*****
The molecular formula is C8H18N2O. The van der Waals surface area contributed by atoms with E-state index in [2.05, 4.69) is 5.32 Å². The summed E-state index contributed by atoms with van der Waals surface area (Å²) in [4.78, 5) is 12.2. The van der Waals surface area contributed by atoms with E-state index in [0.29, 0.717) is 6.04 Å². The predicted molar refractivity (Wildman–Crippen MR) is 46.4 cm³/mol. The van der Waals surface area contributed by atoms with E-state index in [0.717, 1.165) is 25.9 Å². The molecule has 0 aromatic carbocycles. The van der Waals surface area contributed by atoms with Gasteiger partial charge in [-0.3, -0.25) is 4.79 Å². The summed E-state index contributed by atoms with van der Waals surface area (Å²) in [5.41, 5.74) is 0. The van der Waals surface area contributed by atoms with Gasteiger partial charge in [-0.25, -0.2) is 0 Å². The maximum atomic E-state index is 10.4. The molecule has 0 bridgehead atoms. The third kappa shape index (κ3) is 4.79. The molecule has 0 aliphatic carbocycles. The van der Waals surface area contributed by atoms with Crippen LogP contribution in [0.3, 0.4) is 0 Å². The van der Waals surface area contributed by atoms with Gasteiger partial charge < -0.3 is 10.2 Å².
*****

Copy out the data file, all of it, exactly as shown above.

The molecular formula is C8H18N2O. The van der Waals surface area contributed by atoms with E-state index in [2.05, 4.69) is 5.32 Å². The summed E-state index contributed by atoms with van der Waals surface area (Å²) in [4.78, 5) is 12.2. The van der Waals surface area contributed by atoms with E-state index in [0.29, 0.717) is 6.04 Å². The predicted molar refractivity (Wildman–Crippen MR) is 46.4 cm³/mol. The van der Waals surface area contributed by atoms with E-state index in [0.717, 1.165) is 25.9 Å². The molecule has 0 aromatic carbocycles. The van der Waals surface area contributed by atoms with Gasteiger partial charge in [-0.3, -0.25) is 4.79 Å². The summed E-state index contributed by atoms with van der Waals surface area (Å²) in [5.41, 5.74) is 0. The van der Waals surface area contributed by atoms with Gasteiger partial charge in [-0.25, -0.2) is 0 Å². The maximum atomic E-state index is 10.4. The molecule has 0 bridgehead atoms. The third kappa shape index (κ3) is 4.79. The molecule has 0 aliphatic carbocycles. The van der Waals surface area contributed by atoms with Crippen LogP contribution in [0.3, 0.4) is 0 Å². The van der Waals surface area contributed by atoms with Gasteiger partial charge < -0.3 is 10.2 Å².